The government responds that the evidence was properly admitted to rebut defense testimony regarding Johnson's insanity defense. We agree. Johnson asserted that he was suffering from auditory hallucinations, and that the voices he heard compelled this conduct. The evidence that the government elicited tended to establish that Johnson appreciated the wrongfulness of his actions, and that he was not merely responding to auditory hallucinations. It was therefore directly relevant to the issue of Johnson's sanity. See United States v. Bradshaw, 935 F.2d 295, 301 (D.C.Cir.1991); United States v. Medved, 905 F.2d 935, 939 (6th Cir.1990), cert. denied, 498 U.S. 1101, 111 S.Ct. 997, 112 L.Ed.2d 1080 (1991); United States v. Hauck, 586 F.2d 1296, 1299 (8th Cir.1978), cert. denied, 441 U.S. 947, 99 S.Ct. 2170, 60 L.Ed.2d 1050 (1979).
For example, a psychologist called by the defense testified on cross-examination that Johnson had used an accomplice in committing a rape, and conceded that persons suffering from auditory hallucinations would not normally be able to do so. Similarly, a government psychiatrist recounted that Johnson had begun wearing a mask to conceal his identity after he had been apprehended for prior rapes, which the psychiatrist testified was an indication that Johnson appreciated the wrongfulness of his actions. This witness also testified that Johnson had a history of feigning mental illness to avoid responsibility for his crimes. This evidence was directly relevant to Johnson's sanity at the time he made the statements at issue in this litigation. Once Johnson raised the insanity defense, the government was properly allowed to "present[ ] the basis for the contrary opinion of its own expert," United States v. Bell, 500 F.2d 1287, 1290 (2d Cir.1974), as well as to expose facts inconsistent with the opinion of the defense experts.
In any event, the prior bad acts evidence was not so prejudicial as to deprive Johnson of a fair trial. Because Johnson did not contest making the statements at issue, there was "no risk of the primary prejudicial effect of prior convictions, that the jury will 'prejudge [a defendant's] guilt on the basis of his past criminal record, because [the defendant does] not deny commission of the act.' " Bradshaw, 935 F.2d at 302 (quoting Rogers v. United States, 483 A.2d 277, 288 (D.C.App.1984), cert. denied, 469 U.S. 1227, 105 S.Ct. 1223, 84 L.Ed.2d 363 (1985)) (alterations in Bradshaw ); see also Medved, 905 F.2d at 939. The court admonished the jury that evidence of prior crimes was not to be considered as evidence of guilt in this case during the voir dire. The court also gave curative instructions both immediately following the cross-examination in which the government first elicited the evidence of prior bad acts, and during the final jury charge. We therefore conclude that the district court did not abuse its discretion in admitting this testimony into evidence. See Hauck, 586 F.2d at 1299 ("In analyzing [the issue of admitting prior bad acts evidence to rebut an insanity defense, a] court must give great deference to the trial court.").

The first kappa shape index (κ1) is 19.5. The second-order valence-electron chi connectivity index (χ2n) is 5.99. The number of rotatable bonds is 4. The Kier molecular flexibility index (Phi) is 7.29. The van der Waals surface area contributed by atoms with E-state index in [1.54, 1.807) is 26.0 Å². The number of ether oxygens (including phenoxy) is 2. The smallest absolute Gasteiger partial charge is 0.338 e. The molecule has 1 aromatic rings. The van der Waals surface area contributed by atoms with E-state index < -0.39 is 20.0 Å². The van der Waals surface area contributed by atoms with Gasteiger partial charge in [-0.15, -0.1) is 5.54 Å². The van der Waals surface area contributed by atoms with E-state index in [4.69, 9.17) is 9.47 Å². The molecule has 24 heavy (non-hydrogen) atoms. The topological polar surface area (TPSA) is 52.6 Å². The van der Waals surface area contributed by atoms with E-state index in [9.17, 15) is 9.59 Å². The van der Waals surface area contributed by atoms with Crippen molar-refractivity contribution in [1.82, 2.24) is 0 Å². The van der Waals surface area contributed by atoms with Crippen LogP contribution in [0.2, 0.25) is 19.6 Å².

D. The Sufficiency of the Evidence.
Johnson contends that there was not sufficient evidence from which a rational jury could find him guilty beyond a reasonable doubt. This argument is without merit. There was no question whether Johnson made the statements in question. The only relevant question was whether Johnson was sane at the time he made the statements. The government presented two psychiatric experts who testified that Johnson was able to appreciate the quality and wrongfulness of his acts; the defense presented two experts who testified to the contrary. The alleged shortcomings of the government experts were at most matters of weight and credibility for the jury to resolve. We conclude that there was abundant evidence from which a rational factfinder could conclude beyond a reasonable doubt that Johnson was sane at the time he made the threats for which he was indicted. See United States v. Chang An-Lo, 851 F.2d 547, 554 (2d Cir.) ("If any rational trier of fact could have found the essential elements of the crime beyond a reasonable doubt, the conviction must be sustained.") (collecting cases), cert. denied, 488 U.S. 966, 109 S.Ct. 493, 102 L.Ed.2d 530 (1988).
The judgment of the district court is affirmed.
The Honorable Gerald W. Heaney, United States Circuit Judge for the Eighth Circuit, sitting by designation
Although Johnson made statements during the August 1 interview indicating an intention to kill the President, he was not prosecuted for those statements
Because the government did not appeal the district court's interpretation of Sec. 879, the Third Circuit "express[ed] no opinion as to the district court's interpretation." Kosma, 951 F.2d at 552 n. 4. The government also conceded the point at trial. See 749 F.Supp. at 1401 & n. 11